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  • Emma Walsh

What You Should Know About Your Wills


10 things you should know about Wills

More than half of British adults have not made a will. Of those who have, many have not updated their wills for some time, which is reflected in the soaring number of inheritance disputes heard in the High Court. 


Dying intestate — the legal term for not leaving a will — can leave considerable costs and complications for people left behind to deal with, alongside the heartache of grieving. Despite this, research estimates that over 30m people in the UK have still not got around to formalising their intentions. 

To help you write your will, so that your estate passes to the people you intend, here are 10 things to consider: 

1. Getting married affects your will 

The thought of what happens when you die is unlikely to be the first thing to spring to mind when you walk down the aisle, but it is important to remember that all previous wills are revoked from the day you say “I do”. 

Unless you make a will following your marriage, the rules of intestacy apply. This means that unless you have children, your surviving spouse will receive everything. If you have children, your spouse will receive the first £250,000 and half of the remainder of your estate. 

This can result in a problem for couples who marry in later life and have children from previous relationships but want their assets to pass to their children, rather than their new spouse. In these cases, they would need to make a new will reflecting their wishes after marriage, in order to prevent the intestacy rules applying.

Another scenario where problems can arise — often for older couples — is when the validity of a will made after marriage is called into question, either because of mental capacity issues, or because the will wasn’t executed correctly.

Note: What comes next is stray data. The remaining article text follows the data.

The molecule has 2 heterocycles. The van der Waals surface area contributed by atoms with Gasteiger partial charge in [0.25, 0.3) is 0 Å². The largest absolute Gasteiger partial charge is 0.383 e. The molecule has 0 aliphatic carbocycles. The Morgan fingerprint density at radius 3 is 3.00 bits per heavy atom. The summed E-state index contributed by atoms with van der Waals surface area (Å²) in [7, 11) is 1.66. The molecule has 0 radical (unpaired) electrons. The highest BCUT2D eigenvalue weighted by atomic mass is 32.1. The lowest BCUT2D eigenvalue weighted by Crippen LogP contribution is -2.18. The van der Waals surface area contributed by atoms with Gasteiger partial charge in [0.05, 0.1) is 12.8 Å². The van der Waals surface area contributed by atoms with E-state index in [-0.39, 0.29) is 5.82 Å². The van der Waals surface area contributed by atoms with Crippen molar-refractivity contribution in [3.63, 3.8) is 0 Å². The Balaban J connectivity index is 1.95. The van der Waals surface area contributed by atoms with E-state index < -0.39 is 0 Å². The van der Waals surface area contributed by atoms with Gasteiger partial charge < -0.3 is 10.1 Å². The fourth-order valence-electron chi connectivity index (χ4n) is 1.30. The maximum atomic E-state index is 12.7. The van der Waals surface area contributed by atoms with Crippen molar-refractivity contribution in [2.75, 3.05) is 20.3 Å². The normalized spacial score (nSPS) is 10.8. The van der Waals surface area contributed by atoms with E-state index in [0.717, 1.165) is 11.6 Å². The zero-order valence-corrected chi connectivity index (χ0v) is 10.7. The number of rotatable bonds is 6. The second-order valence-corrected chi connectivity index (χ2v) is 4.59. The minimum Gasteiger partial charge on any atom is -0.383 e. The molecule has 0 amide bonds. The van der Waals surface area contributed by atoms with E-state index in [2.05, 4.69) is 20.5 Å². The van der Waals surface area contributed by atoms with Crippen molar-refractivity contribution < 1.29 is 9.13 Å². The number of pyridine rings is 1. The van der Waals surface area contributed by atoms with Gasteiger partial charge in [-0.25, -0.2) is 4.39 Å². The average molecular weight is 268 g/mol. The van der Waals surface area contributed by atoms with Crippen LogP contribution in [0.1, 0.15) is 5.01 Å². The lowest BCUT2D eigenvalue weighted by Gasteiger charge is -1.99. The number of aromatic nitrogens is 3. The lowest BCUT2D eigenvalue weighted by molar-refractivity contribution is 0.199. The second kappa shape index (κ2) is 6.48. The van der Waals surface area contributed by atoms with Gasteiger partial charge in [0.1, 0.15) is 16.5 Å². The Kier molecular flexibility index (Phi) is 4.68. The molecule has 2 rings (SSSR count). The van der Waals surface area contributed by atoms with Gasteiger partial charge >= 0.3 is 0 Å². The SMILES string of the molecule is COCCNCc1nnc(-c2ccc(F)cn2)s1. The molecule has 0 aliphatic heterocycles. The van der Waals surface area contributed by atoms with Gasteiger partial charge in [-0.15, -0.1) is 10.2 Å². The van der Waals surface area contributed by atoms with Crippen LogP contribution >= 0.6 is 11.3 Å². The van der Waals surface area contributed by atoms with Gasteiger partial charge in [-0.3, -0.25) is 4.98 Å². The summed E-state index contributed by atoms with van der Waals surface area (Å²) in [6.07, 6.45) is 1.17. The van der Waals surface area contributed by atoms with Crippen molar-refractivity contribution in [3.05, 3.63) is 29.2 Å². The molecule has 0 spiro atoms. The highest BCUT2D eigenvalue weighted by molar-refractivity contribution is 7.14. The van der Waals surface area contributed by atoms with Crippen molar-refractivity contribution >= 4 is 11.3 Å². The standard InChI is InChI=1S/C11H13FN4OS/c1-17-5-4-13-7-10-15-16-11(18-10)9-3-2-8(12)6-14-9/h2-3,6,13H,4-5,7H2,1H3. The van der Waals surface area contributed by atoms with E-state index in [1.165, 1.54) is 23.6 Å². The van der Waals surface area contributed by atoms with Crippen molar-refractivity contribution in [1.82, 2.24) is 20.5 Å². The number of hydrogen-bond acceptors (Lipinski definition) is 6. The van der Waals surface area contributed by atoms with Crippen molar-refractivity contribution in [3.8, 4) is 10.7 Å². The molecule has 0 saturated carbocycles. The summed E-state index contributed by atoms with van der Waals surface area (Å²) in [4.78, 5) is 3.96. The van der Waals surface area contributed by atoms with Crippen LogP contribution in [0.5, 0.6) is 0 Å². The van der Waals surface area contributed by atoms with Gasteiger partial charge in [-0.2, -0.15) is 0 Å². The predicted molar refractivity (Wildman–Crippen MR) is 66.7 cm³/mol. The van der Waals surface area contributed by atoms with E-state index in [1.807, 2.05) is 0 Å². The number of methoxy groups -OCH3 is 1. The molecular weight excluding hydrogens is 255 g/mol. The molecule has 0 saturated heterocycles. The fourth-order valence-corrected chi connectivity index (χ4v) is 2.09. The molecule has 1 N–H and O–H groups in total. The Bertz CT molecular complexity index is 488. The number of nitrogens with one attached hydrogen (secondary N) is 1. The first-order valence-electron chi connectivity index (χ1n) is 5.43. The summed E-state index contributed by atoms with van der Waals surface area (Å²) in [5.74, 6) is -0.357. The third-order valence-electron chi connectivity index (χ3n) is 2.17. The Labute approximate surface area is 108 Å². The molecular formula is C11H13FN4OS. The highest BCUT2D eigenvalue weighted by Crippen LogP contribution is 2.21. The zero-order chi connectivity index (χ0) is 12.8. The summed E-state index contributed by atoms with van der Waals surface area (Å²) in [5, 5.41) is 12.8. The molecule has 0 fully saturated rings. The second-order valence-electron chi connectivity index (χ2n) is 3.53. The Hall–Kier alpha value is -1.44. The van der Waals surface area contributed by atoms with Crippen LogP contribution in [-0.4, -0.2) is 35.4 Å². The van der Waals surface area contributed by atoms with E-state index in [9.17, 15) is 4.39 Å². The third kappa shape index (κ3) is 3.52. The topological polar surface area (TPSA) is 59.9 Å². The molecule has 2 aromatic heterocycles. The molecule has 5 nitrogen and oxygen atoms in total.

For example: If the will is found to be invalid, one cannot revert to the previous wills, which are often on broadly similar terms, because they have been revoked as a result of the marriage. Instead, the estate passes on intestacy. 

In another example: anyone who is anticipating getting married can make a will before they marry - as long as you expressly state in the will that you have made it ‘in contemplation of marriage’ naming the person you intend to marry. 

2. Review your will if you get divorced 

It is always a good idea to review your will at key stages in your life. But contrary to popular belief, when you divorce, your existing will remains valid. For inheritance purposes, your decree absolute has the effect of removing your former spouse from the will completely, although named executors and other beneficiaries will remain valid.

Be aware that this rule only applies to legally divorced couples. It does not apply to estranged spouses — they still benefit if either the will has not been updated, or if their estranged spouse dies without a will.

This can lead to unexpected outcomes. For example, an estranged (but not divorced) couple who have lived apart for many years — even if they lived with new partners — would still benefit from each other’s estates if they had not made or updated their wills, but their new partners would not. 

Another thing to bear in mind for families with trusts in place for children is that the majority of married couples appoint their spouse as a trustee — an arrangement that will fail upon divorce. 

This may not be in your best interests. Despite being divorced, you may still want your ex-spouse to be responsible for any trust fund or guardianship of your children that you have provided for in your will.” 

3. A common law partner will not automatically benefit when you die 

There is a growing shift towards couples choosing to live together and have a family. However, no provision is made in the intestacy rules for unmarried partners.

There is also no such thing as a “common law” spouse in England and Wales — a partner is not deemed to be a “spouse” for intestacy purposes unless a couple are legally married or in a civil partnership. Similarly, no provision is made for stepchildren on intestacy, unless they are formally adopted. 

You need to make a will if you want your cohabiting partner or stepchildren to benefit from your estate. You can also think about owning assets — property or bank accounts — jointly, so that the survivor inherits that asset automatically. 

The will should be drafted carefully to ensure the stepchildren benefit: either by naming them expressly in the will or making sure the definition of children extends to stepchildren; otherwise the law won’t recognise them.

4. Check your will has been drawn up correctly 

The requirements for what makes a will valid varies from country to country. In England and Wales, a Post-it note with your wishes written on it can be sufficient to count as a will, provided it is executed correctly.